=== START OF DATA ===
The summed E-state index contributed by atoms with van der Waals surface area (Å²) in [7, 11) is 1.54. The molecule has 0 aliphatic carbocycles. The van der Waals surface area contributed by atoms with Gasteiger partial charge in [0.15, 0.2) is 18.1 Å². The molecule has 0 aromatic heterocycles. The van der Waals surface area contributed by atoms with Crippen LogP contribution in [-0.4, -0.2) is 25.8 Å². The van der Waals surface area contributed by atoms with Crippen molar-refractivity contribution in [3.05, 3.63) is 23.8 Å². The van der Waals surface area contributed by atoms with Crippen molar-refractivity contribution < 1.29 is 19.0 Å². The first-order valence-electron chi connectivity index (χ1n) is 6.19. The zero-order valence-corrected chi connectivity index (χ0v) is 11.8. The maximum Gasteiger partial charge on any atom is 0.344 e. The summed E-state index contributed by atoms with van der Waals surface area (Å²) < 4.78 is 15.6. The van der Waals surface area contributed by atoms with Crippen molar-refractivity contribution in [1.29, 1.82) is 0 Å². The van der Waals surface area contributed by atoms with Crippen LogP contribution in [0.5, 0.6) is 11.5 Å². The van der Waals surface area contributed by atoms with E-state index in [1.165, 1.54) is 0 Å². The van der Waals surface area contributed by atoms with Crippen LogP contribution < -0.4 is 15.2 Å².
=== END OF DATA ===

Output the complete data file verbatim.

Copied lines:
The summed E-state index contributed by atoms with van der Waals surface area (Å²) in [7, 11) is 1.54. The molecule has 0 aliphatic carbocycles. The van der Waals surface area contributed by atoms with Gasteiger partial charge in [0.15, 0.2) is 18.1 Å². The molecule has 0 aromatic heterocycles. The van der Waals surface area contributed by atoms with Crippen LogP contribution in [-0.4, -0.2) is 25.8 Å². The van der Waals surface area contributed by atoms with Crippen molar-refractivity contribution in [3.05, 3.63) is 23.8 Å². The van der Waals surface area contributed by atoms with Crippen molar-refractivity contribution < 1.29 is 19.0 Å². The first-order valence-electron chi connectivity index (χ1n) is 6.19. The zero-order valence-corrected chi connectivity index (χ0v) is 11.8. The maximum Gasteiger partial charge on any atom is 0.344 e. The summed E-state index contributed by atoms with van der Waals surface area (Å²) < 4.78 is 15.6. The van der Waals surface area contributed by atoms with Crippen molar-refractivity contribution in [1.29, 1.82) is 0 Å². The van der Waals surface area contributed by atoms with Crippen LogP contribution in [0.5, 0.6) is 11.5 Å². The van der Waals surface area contributed by atoms with E-state index in [1.165, 1.54) is 0 Å². The van der Waals surface area contributed by atoms with Crippen LogP contribution < -0.4 is 15.2 Å².